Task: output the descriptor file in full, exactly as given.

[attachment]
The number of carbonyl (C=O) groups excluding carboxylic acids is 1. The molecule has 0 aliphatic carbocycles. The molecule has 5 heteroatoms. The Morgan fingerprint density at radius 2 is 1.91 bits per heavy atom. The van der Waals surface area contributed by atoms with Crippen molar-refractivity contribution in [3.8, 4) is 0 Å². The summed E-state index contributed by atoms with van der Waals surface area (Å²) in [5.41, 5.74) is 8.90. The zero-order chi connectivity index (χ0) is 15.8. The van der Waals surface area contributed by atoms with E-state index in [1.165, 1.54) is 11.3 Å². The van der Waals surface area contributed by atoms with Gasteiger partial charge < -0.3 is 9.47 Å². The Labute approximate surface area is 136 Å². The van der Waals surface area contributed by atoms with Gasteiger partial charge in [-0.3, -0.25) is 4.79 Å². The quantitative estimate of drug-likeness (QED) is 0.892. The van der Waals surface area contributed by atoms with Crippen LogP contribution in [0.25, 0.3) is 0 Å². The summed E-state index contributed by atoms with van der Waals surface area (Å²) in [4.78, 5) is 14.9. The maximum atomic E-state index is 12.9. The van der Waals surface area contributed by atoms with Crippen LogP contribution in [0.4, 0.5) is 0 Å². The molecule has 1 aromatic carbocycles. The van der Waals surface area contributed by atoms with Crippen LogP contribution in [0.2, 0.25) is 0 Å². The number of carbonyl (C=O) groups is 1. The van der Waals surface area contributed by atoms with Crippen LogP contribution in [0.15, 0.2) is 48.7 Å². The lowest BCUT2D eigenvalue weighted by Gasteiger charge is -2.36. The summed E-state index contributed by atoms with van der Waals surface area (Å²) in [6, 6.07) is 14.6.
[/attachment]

The number of carbonyl (C=O) groups excluding carboxylic acids is 1. The molecule has 0 aliphatic carbocycles. The molecule has 5 heteroatoms. The Morgan fingerprint density at radius 2 is 1.91 bits per heavy atom. The van der Waals surface area contributed by atoms with Crippen molar-refractivity contribution in [3.8, 4) is 0 Å². The summed E-state index contributed by atoms with van der Waals surface area (Å²) in [5.41, 5.74) is 8.90. The zero-order chi connectivity index (χ0) is 15.8. The van der Waals surface area contributed by atoms with E-state index in [1.165, 1.54) is 11.3 Å². The van der Waals surface area contributed by atoms with Gasteiger partial charge < -0.3 is 9.47 Å². The Labute approximate surface area is 136 Å². The van der Waals surface area contributed by atoms with Gasteiger partial charge in [-0.3, -0.25) is 4.79 Å². The quantitative estimate of drug-likeness (QED) is 0.892. The van der Waals surface area contributed by atoms with Crippen LogP contribution in [0.25, 0.3) is 0 Å². The summed E-state index contributed by atoms with van der Waals surface area (Å²) in [4.78, 5) is 14.9. The maximum atomic E-state index is 12.9. The van der Waals surface area contributed by atoms with Crippen LogP contribution in [0.4, 0.5) is 0 Å². The molecule has 1 aromatic carbocycles. The van der Waals surface area contributed by atoms with Crippen LogP contribution in [0.2, 0.25) is 0 Å². The number of carbonyl (C=O) groups is 1. The van der Waals surface area contributed by atoms with Crippen LogP contribution in [0.15, 0.2) is 48.7 Å². The lowest BCUT2D eigenvalue weighted by Gasteiger charge is -2.36. The summed E-state index contributed by atoms with van der Waals surface area (Å²) in [6, 6.07) is 14.6.